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Detecting Cosmic Rays with the Birmingham QuarkNet Project

Cosmic Ray Shower

What is QuarkNet?

QuarkNet is an international collaboration of schools which is investigating cosmic rays. Cosmic Ray Muon Detectors (CRMD) are used to detect muons which are produced when primary cosmic rays interact in the upper atmosphere. Data from these detectors are then uploaded to the Cosmic e-lab and can be accessed by all schools in the collaboration. The website can also be used to analyse the data, and pupils can use it to perform their own cosmic ray experiments. It is a great opportunity for pupils to create their own research proposal and see it through from start to finish.

What are Cosmic Rays?

Cosmic rays are particles which originate in outer space. They are principally protons, with a small fraction of alpha particles and some heavier nuclei. There are many different sources of cosmic rays in the universe: for example, supernovae. When a large star comes to the end of its life, it collapses in on itself, which causes a huge explosion, and a shockwave which accelerates nearby particles to high energies and flings them off in all directions. Cosmic rays which originate from astrophysical sources like this are usually called primary cosmic rays. Since the universe is mostly empty, a lot of these particles will just travel through space without ever encountering another particle. Some will actually hit the Earth. Luckily, we are protected by our atmosphere. When the primary cosmic rays approach the Earth, they collide with nuclei in the atmosphere. The energy of these collisions will then make new particles, called secondary cosmic rays. These particles will then also interact with the upper atmosphere to produce yet more particles, and so for each primary cosmic ray, a shower of secondary cosmic rays will be produced, as illustrated in the picture below. Some of these secondary comsic rays will then travel down to ground level where we can detect them.

How a shower is produced

But why are we interested in cosmic rays? Some high energy primary cosmic rays produce collisions in the atmosphere with an energy of 140TeV, 10 times higher than the LHC can produce. Studying the collisions of these ultra high energy cosmic rays is therefore extremely useful for particle physics. The only problem is that it is impossible to control the collisions, and difficult to put detectors in the atmosphere where the collisions take place. Also, most cosmic rays have a much lower energy than this, and so it is quite rare to see these ultra high energy cosmic rays. However, studying the secondary cosmic rays which reach sea level can give us valuable information about the sources of the primary cosmic rays.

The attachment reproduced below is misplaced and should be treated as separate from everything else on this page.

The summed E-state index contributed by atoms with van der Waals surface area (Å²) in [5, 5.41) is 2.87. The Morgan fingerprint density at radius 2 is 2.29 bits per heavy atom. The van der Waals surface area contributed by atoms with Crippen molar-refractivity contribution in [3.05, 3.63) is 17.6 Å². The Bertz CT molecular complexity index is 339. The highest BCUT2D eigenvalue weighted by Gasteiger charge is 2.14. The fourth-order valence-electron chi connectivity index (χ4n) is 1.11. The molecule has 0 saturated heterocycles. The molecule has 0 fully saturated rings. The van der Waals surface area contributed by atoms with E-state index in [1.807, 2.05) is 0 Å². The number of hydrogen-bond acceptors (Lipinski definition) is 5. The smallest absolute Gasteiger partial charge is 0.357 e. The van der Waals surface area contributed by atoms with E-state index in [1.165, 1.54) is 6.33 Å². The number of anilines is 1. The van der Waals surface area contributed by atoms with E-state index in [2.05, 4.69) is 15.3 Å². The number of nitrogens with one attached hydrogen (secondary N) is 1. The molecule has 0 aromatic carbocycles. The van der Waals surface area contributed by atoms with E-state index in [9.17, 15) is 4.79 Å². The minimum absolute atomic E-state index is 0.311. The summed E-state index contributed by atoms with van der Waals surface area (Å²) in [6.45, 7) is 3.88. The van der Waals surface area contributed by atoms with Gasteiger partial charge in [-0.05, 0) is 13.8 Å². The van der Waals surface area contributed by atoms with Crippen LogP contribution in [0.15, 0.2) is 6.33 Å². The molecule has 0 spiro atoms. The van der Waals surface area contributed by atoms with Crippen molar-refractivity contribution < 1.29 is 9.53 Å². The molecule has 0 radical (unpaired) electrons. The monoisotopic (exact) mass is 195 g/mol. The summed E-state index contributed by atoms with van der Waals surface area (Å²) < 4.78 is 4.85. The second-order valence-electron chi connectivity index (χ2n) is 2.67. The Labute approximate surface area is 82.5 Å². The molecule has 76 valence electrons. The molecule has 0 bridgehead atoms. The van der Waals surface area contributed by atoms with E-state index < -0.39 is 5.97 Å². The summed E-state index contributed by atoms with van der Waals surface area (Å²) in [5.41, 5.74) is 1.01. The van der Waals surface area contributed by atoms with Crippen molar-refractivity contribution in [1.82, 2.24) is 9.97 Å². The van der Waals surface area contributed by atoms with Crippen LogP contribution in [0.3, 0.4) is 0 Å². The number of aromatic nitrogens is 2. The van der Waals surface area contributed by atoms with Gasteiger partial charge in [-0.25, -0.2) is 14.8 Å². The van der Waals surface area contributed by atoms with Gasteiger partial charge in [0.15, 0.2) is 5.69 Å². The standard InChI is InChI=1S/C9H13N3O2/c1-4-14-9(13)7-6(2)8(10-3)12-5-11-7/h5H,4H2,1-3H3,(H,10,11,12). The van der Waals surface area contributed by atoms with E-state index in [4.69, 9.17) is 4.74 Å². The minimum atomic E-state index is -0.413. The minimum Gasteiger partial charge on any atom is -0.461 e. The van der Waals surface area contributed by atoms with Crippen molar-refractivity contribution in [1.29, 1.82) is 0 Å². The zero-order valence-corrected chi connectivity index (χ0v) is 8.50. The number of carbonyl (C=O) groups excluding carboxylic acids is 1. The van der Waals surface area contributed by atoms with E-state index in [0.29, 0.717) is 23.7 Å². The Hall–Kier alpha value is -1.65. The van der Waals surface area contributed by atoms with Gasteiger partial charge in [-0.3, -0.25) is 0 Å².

How do we detect Cosmic Rays?

QuarkNet Setup

Within the shower of secondary cosmic rays there will be a lot of muons. These are leptons, like electrons, but much heavier, and we can detect muons using scintillation counters.

Scintillation Counter
They consist of large squares of a plastic material called scintillator. When a charged particle, like a muon, passes through the plastic, it uses some of its energy to remove electrons from the atoms, or ionises it. The electrons then try to join back up with the atoms, but they can only do this if they give off some of their energy by emitting photons, or a flash of light. The light then bounces around the scintillator until it reaches one corner, where we have placed a photomultiplier tube, or PMT. This can take the tiny flash of light, and convert it into an electrical signal which tells us that a charged particle has passed through.

A photomultiplier tube